Generating Sustainable Business for an Innovative Industry
Today’s digital societies require a continuous supply of updated, reliable and correct geodata, and new technologies are arriving with increasing speed. The manned aerial survey isby far the main source of high-resolution geographical data in the geoinformation ecosystem. This article looks back on the first edition of the European Aerial Surveying Summit, which was held in Denmark in December 2018.
When people talk about geographical data and its creation, then satellites or unmanned aerial vehicles (UAVs or ‘drones’) – ubiquitous in the daily media stream – often spring to mind. Lately, mobile surveying systems have started to take on a growing role in data capture, especially in urban areas. While all these sources are playing an important part in the geoinformation ecosystem, the main source of high-resolution geographical information remains, overwhelmingly, the manned aerial survey.
Many critical governmental planning processes at any level of authority, whether for fair distribution of subsidies, transport infrastructure planning or flood protection, require a coherent geographical dataset in the accuracy and resolution band of better than 25cm (and for engineering processes down to under 3 cm).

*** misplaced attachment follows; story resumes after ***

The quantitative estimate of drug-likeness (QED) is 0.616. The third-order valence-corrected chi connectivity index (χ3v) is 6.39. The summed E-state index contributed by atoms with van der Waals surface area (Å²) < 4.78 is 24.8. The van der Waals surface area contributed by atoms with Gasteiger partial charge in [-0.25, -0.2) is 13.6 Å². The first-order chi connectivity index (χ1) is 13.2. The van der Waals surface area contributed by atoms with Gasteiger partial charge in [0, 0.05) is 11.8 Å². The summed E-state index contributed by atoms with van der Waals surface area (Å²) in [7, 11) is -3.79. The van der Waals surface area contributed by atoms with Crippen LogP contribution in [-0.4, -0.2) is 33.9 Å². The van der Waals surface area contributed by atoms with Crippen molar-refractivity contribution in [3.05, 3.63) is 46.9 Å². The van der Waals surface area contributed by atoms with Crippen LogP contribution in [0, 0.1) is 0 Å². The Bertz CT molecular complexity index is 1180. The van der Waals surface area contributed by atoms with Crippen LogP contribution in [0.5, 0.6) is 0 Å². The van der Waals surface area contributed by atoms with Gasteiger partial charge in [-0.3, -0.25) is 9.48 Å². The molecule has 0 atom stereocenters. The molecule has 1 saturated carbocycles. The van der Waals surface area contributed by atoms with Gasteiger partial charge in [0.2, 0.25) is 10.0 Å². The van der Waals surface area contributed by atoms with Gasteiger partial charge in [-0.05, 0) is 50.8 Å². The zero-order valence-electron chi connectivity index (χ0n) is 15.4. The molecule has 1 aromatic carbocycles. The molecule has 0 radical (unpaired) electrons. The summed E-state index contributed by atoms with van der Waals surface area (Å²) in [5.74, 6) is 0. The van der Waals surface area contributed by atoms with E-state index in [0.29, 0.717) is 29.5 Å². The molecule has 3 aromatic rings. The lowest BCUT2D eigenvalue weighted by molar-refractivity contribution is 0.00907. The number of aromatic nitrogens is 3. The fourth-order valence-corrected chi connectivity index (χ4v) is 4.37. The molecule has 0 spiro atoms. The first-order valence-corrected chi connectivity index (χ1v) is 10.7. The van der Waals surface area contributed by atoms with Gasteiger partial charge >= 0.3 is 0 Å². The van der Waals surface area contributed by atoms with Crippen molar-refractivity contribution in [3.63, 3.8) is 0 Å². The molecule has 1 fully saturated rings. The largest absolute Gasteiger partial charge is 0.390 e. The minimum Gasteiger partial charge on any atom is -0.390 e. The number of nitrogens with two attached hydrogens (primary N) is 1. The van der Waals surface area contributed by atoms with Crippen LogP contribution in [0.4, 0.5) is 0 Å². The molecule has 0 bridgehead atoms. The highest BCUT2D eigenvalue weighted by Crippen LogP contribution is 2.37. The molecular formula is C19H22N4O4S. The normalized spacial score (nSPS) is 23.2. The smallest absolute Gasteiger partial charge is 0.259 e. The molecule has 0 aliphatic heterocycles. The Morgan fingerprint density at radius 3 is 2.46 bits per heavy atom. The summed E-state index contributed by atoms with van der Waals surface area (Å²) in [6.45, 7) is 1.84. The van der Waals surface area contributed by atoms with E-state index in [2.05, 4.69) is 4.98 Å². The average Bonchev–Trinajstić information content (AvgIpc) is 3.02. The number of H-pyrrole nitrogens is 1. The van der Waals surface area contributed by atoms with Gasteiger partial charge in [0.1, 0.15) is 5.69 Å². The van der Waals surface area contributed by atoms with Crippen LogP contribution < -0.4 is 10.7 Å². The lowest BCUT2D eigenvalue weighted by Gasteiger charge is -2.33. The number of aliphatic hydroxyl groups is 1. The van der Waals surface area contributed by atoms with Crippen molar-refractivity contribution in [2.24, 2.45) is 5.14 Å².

Many processes are already migrating to three-dimensional data. A specific example is the area of flood prediction and protection measures, where an increase in geometrical accuracy can help to prevent catastrophic events. Additionally, flood events are subject to regional influences, and updated high-resolution height models are scarce and inconsistent across national and state borders. Other areas that are increasingly dependent on high-resolution height information include 5G network planning and power transmission, both of which are crucial elements of digital societies.
Today, over 90% of such data originates from manned aerial survey. The reasons are simple: satellites do not provide the required geometrical resolution and accuracy, drone applications are not yet suited for wide-area surveys, and mobile mapping systems are restricted to movement along roads or rails and provide only the horizontal perspective.